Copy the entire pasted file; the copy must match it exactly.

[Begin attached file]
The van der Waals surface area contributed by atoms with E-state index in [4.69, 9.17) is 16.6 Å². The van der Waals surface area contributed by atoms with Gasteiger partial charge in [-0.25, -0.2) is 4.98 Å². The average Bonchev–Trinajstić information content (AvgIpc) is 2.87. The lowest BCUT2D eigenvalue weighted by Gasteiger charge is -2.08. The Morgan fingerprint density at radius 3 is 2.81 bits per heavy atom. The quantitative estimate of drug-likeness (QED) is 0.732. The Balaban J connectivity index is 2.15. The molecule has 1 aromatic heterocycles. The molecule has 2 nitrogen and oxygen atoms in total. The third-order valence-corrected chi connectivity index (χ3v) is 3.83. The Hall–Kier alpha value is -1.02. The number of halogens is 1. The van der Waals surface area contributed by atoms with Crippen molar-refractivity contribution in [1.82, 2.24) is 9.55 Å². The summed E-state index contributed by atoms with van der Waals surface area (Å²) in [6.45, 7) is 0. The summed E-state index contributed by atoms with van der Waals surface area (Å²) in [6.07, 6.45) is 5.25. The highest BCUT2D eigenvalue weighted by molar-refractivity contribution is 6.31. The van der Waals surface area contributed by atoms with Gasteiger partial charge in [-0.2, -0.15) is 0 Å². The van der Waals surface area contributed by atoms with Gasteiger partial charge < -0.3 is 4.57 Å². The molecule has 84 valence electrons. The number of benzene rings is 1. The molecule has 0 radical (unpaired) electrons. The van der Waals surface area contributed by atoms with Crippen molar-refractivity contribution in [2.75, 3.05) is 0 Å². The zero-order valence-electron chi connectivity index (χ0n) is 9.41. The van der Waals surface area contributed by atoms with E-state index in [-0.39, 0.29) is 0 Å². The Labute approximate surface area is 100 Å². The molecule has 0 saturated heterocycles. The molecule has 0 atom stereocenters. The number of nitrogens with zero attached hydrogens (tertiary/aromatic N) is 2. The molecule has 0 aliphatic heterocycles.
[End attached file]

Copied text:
The van der Waals surface area contributed by atoms with E-state index in [4.69, 9.17) is 16.6 Å². The van der Waals surface area contributed by atoms with Gasteiger partial charge in [-0.25, -0.2) is 4.98 Å². The average Bonchev–Trinajstić information content (AvgIpc) is 2.87. The lowest BCUT2D eigenvalue weighted by Gasteiger charge is -2.08. The Morgan fingerprint density at radius 3 is 2.81 bits per heavy atom. The quantitative estimate of drug-likeness (QED) is 0.732. The Balaban J connectivity index is 2.15. The molecule has 1 aromatic heterocycles. The molecule has 2 nitrogen and oxygen atoms in total. The third-order valence-corrected chi connectivity index (χ3v) is 3.83. The Hall–Kier alpha value is -1.02. The number of halogens is 1. The van der Waals surface area contributed by atoms with Crippen molar-refractivity contribution in [1.82, 2.24) is 9.55 Å². The summed E-state index contributed by atoms with van der Waals surface area (Å²) in [6.45, 7) is 0. The summed E-state index contributed by atoms with van der Waals surface area (Å²) in [6.07, 6.45) is 5.25. The highest BCUT2D eigenvalue weighted by molar-refractivity contribution is 6.31. The van der Waals surface area contributed by atoms with Gasteiger partial charge in [-0.2, -0.15) is 0 Å². The van der Waals surface area contributed by atoms with Gasteiger partial charge < -0.3 is 4.57 Å². The molecule has 84 valence electrons. The number of benzene rings is 1. The molecule has 0 radical (unpaired) electrons. The van der Waals surface area contributed by atoms with Crippen molar-refractivity contribution in [2.75, 3.05) is 0 Å². The zero-order valence-electron chi connectivity index (χ0n) is 9.41. The van der Waals surface area contributed by atoms with E-state index in [-0.39, 0.29) is 0 Å². The Labute approximate surface area is 100 Å². The molecule has 0 saturated heterocycles. The molecule has 0 atom stereocenters. The number of nitrogens with zero attached hydrogens (tertiary/aromatic N) is 2. The molecule has 0 aliphatic heterocycles.